Los Angeles Times sold to local billionaire for $500 million

Dr. Patrick Soon-Shiong has become the first local owner of the Times in 18 years, but is buying the paper in a time of turmoil. (AP)
Updated 07 February 2018

Los Angeles Times sold to local billionaire for $500 million

LOS ANGELES: A billionaire doctor struck a $500 million deal Wednesday to buy the Los Angeles Times, ending the paper’s quarrelsome relationship with its Chicago-based corporate overseers and bringing it under local ownership for the first time in 18 years.
The agreement between Los Angeles-based medical entrepreneur Dr. Patrick Soon-Shiong and Tronc Inc. marks the latest instance of a rich, civic-minded individual buying a newspaper from a big corporation.
Soon-Shiong is a major shareholder of Chicago’s Tronc Inc., one of the richest men in Los Angeles and, according to Forbes, the nation’s wealthiest doctor, with a net worth of $7.8 billion.
The deal includes The San Diego Union-Tribune, various titles in the California News Group and the assumption of $90 million in pension liabilities.
Soon-Shiong takes over in a time of turmoil at the paper. The Times just replaced its top editor, the third switch at the position in the newsroom in six months. Publisher Ross Levinsohn had been on unpaid leave after revelations that he was a defendant in two sexual harassment lawsuits elsewhere. Tronc announced Wednesday that Levinsohn has been cleared of any wrongdoing and would be reinstated as CEO of its newly reorganized Tribune Interactive division.
Journalists voted last month to unionize for the first time in the paper’s 136-year history.
Clashes between the Los Angeles Times and Tribune Co., which changed its name to Tronc Inc., erupted not long after it acquired the West Coast paper in 2000. Staff at the Times bristled over what it considered a string of bad decisions made from hundreds of miles away in Chicago. Tronc owns the Chicago Tribune.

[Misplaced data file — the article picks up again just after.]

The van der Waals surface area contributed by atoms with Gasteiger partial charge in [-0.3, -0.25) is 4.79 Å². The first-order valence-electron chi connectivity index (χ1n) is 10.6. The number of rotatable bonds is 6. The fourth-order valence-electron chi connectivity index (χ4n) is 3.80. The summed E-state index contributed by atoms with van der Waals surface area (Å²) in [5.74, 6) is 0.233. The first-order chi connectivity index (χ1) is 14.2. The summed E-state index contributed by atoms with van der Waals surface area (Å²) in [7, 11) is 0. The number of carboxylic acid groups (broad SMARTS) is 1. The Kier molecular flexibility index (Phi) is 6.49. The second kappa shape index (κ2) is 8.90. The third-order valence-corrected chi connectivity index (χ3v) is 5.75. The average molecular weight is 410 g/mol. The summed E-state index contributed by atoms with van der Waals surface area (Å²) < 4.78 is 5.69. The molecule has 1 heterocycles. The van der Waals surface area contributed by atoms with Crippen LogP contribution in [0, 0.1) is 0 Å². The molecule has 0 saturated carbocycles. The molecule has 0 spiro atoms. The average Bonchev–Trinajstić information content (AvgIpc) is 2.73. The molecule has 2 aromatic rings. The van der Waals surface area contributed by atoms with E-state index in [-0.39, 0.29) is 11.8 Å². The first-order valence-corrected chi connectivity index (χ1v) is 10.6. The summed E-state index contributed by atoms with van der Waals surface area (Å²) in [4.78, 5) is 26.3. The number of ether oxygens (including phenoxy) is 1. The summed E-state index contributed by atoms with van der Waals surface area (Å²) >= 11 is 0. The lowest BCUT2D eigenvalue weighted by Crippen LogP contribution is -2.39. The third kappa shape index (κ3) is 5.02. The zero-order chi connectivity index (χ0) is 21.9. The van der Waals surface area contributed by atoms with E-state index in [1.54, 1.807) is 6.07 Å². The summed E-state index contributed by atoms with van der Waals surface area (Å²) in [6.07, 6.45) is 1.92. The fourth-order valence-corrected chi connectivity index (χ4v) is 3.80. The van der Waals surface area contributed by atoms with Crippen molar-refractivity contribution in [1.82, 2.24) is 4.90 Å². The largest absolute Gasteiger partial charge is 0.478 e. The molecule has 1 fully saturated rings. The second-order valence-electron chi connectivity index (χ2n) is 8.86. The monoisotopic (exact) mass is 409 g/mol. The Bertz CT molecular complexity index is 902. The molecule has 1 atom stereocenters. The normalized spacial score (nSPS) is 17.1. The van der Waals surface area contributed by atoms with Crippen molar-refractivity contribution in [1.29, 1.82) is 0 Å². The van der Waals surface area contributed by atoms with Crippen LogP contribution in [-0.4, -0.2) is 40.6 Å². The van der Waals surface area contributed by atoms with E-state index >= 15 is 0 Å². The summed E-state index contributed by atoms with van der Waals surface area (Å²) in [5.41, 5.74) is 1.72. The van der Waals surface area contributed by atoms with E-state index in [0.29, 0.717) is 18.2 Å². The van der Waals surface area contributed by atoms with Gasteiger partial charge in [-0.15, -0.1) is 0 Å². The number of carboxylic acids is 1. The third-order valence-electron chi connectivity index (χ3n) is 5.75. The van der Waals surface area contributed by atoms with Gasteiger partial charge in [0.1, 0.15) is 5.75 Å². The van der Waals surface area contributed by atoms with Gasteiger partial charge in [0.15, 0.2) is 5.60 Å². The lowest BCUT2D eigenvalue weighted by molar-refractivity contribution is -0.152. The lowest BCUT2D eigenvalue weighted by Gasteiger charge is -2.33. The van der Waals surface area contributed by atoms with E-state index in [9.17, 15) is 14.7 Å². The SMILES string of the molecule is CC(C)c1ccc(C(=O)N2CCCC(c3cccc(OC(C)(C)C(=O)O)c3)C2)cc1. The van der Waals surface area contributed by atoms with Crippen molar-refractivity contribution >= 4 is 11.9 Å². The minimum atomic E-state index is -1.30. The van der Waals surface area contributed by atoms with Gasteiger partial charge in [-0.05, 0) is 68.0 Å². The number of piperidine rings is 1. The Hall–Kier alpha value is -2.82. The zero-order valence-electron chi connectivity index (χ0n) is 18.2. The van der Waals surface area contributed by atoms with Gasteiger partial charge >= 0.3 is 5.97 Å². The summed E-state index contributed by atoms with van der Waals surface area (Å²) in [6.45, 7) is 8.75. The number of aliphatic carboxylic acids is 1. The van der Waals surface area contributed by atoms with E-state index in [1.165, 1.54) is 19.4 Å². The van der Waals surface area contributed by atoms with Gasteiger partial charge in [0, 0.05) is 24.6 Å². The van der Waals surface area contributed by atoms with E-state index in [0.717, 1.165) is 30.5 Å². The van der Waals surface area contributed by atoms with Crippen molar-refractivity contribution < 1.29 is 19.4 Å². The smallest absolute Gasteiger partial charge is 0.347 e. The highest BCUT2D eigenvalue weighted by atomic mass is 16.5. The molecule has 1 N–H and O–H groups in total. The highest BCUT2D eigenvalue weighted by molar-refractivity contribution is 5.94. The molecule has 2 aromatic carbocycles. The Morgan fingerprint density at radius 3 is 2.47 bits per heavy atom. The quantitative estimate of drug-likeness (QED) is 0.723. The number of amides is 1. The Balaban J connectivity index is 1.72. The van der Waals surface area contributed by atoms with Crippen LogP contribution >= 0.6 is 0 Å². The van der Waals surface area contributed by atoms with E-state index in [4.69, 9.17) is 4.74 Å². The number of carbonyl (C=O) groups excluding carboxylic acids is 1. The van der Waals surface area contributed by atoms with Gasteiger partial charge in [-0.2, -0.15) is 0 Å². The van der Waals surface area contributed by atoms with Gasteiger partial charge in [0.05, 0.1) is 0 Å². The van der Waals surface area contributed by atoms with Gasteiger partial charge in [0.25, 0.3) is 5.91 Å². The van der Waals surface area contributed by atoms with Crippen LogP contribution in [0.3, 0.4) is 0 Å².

The editor of the Los Angeles Times, John Carroll, who led the paper to 13 Pulitzer Prizes, resigned under heavy pressure to cut staff. Before he left, he asked an old friend and billionaire philanthropist if he would consider buying the paper.
Publisher John Puerner stepped down at the Times, as did his successor, Jeffrey Johnson, shortly after.
Dean Baquet, who took over for Carroll, left after 15 months. He is now the executive editor at The New York Times.
The sale of the Los Angeles Times is in keeping with one of two trends in media ownership: big companies getting bigger and wealthy investors taking on newspapers as philanthropic endeavors, said Al Tompkins, a senior faculty member at the Poynter Institute.
In 2013, Amazon founder and CEO Jeff Bezos bought The Washington Post for $250 million. Boston Red Sox owner John Henry bought The Boston Globe for $70 million.
“We find ourselves returning to where we were a century ago when a handful of wealthy owners controlled big influential newspapers,” Tompkins said. “Here’s the difference: The ownership today does not promise lucrative returns. You take it over knowing it isn’t nearly as profitable as it might have been 20 or 50 years ago. Today it’s a thinner margin and it gets thinner every day.”
Soon-Shiong also holds a minority interest in the Los Angeles Lakers, acquired in 2011 from Magic Johnson, the team’s former superstar and current president of basketball operations.
In an interview with the Times last year, Soon-Shiong acknowledged that as a major stockholder, he was unhappy with the way the Los Angeles Times was being run and felt a need to ensure its survival.
“I am concerned there are other agendas, independent of the newspaper’s needs or the fiduciary obligations to the viability of the organization,” he said at the time. “My goal is to try and preserve the integrity and the viability of the newspaper.”
After The Washington Post first reported a potential sale Tuesday, cheers spread through the Times newsroom.